Posts Tagged ‘fish’

Sunday, March 1, 2015

Adirondack Lake Trout At Risk

Adirondack Lake TroutIn one traditional method of lake-trout fishing, an angler holds in his or her hand a weighted line while trolling from a boat. To collect the line, the angler uses a jerry-rigged Victrola record player with a spool in the middle.

“As they pulled in the line, they turned on their [hand-cranked] Victrola,” said Joe Hackett, a fishing guide from Ray Brook. “Lake-trout fishing is so specialized. That’s something you learn from your father, or uncle, or grandfather.” » Continue Reading.


Saturday, January 31, 2015

Ducks On Fish Backs, Walking

Linesville PA carp and ducksOn rainy nights, if you listen closely, you can hear opera music coming out of the stout wooden bench in front of our Adirondack cabin’s fieldstone fireplace. That’s what Paul Schaefer told us when he brought us the piece of beam and said it would make a fine bench for our indoor fireplace.

Paul was a contractor in Schenectady, NY, who built early American style homes. He and my father Howard Zahniser were also Adirondack conservation partners, beginning in 1946, when I was six months old. Paul served as middle-man when my parents bought our cabin near Bakers Mills from Harold and Pansy Allen that August. » Continue Reading.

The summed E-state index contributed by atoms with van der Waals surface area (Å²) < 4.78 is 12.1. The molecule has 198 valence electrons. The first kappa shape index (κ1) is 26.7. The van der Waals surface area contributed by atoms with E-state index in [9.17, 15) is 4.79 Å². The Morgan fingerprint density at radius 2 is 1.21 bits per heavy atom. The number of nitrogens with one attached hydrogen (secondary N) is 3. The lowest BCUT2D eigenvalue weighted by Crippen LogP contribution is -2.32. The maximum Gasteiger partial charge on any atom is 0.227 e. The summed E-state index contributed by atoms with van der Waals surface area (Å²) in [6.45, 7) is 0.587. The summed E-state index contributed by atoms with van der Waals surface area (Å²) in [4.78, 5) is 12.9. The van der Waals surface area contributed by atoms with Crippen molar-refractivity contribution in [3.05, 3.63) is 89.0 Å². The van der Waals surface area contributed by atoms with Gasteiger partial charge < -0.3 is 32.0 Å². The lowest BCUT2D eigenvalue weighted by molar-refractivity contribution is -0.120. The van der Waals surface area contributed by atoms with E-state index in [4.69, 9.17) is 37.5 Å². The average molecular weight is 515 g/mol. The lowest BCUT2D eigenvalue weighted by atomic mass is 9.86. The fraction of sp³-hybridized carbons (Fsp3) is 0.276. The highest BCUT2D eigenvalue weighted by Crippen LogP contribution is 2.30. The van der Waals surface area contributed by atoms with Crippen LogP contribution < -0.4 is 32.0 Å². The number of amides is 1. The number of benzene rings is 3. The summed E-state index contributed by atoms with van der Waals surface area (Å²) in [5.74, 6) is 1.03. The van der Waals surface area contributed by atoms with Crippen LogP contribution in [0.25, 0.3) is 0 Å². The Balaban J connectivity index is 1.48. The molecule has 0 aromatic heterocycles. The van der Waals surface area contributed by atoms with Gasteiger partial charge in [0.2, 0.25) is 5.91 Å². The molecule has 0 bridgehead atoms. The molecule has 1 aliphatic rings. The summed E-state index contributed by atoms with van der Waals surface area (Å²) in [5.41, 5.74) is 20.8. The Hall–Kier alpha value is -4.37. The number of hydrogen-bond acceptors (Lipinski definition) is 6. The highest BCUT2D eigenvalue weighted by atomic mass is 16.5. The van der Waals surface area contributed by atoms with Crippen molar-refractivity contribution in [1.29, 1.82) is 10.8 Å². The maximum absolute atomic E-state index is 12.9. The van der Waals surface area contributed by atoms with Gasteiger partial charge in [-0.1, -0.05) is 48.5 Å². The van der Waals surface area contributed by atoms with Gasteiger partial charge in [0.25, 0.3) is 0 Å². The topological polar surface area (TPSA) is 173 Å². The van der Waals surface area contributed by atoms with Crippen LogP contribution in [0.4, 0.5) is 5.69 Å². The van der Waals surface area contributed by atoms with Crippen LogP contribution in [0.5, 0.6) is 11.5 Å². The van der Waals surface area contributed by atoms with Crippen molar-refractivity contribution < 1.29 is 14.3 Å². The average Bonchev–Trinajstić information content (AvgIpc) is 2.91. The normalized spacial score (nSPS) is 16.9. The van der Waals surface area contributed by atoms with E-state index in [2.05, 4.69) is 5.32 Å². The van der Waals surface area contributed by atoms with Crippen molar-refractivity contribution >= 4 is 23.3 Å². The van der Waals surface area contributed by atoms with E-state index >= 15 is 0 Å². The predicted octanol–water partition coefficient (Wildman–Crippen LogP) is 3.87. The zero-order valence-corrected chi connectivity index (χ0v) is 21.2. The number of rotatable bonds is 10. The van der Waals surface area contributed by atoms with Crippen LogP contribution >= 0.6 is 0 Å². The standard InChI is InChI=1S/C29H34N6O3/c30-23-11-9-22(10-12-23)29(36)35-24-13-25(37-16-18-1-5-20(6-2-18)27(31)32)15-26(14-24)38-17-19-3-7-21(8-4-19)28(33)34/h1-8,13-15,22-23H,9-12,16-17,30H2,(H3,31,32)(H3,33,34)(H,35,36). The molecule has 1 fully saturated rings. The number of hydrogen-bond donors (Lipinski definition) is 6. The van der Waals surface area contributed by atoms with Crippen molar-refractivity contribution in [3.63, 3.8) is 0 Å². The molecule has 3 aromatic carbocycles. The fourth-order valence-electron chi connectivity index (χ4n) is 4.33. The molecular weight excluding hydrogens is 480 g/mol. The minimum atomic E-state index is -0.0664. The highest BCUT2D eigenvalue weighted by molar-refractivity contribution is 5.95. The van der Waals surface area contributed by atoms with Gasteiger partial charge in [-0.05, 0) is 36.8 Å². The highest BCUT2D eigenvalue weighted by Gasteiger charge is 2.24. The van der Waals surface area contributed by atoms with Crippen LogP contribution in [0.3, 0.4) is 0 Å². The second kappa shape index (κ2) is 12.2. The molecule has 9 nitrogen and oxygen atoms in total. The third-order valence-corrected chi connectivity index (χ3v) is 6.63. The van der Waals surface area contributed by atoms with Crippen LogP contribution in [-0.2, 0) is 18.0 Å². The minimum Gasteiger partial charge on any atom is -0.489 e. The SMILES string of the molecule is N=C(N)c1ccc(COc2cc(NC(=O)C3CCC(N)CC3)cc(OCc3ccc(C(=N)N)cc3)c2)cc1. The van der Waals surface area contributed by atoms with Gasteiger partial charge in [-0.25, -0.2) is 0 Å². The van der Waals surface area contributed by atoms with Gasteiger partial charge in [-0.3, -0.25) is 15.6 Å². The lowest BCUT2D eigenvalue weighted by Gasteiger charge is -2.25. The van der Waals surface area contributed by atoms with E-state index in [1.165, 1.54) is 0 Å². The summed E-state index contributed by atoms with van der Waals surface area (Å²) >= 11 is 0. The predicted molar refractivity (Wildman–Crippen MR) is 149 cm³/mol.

Tuesday, October 21, 2014

DEC Announces Proposed Fishing Regulation Changes

DEC LogoThe New York State Department of Environmental Conservation (DEC) is accepting comments on proposed changes to the freshwater fishing regulations through December 1, 2014. DEC modifies the sportfishing regulations approximately every two years.

The new sportfishing regulations are scheduled to take effect on April 1, 2015. The regulations in the 2013-14 Freshwater Fishing Regulations Guide will remain in effect until the new regulations are enacted. Once enacted, a new regulations guide will be available.

Proposed changes that will affect the Adirodnack region include: » Continue Reading.


Monday, September 29, 2014

Adirondack Salamanders: The Red-Spotted Newt

800px-Notophthalmus_viridescensPCCA20040816-3983AEarly autumn is the time fog frequently shrouds valleys in the morning, and a heavy dew regularly coats unprotected surfaces for several hours after sunrise. As the atmosphere begins to cool with the change in seasons, moist conditions often develop at night and can continue well after dawn. This is ideal for our various terrestrial amphibians, which require damp surroundings for their survival. Among the members of these moisture sensitive vertebrates is the red-spotted newt, a unique form of salamander that goes on the move as the foliage changes color. » Continue Reading.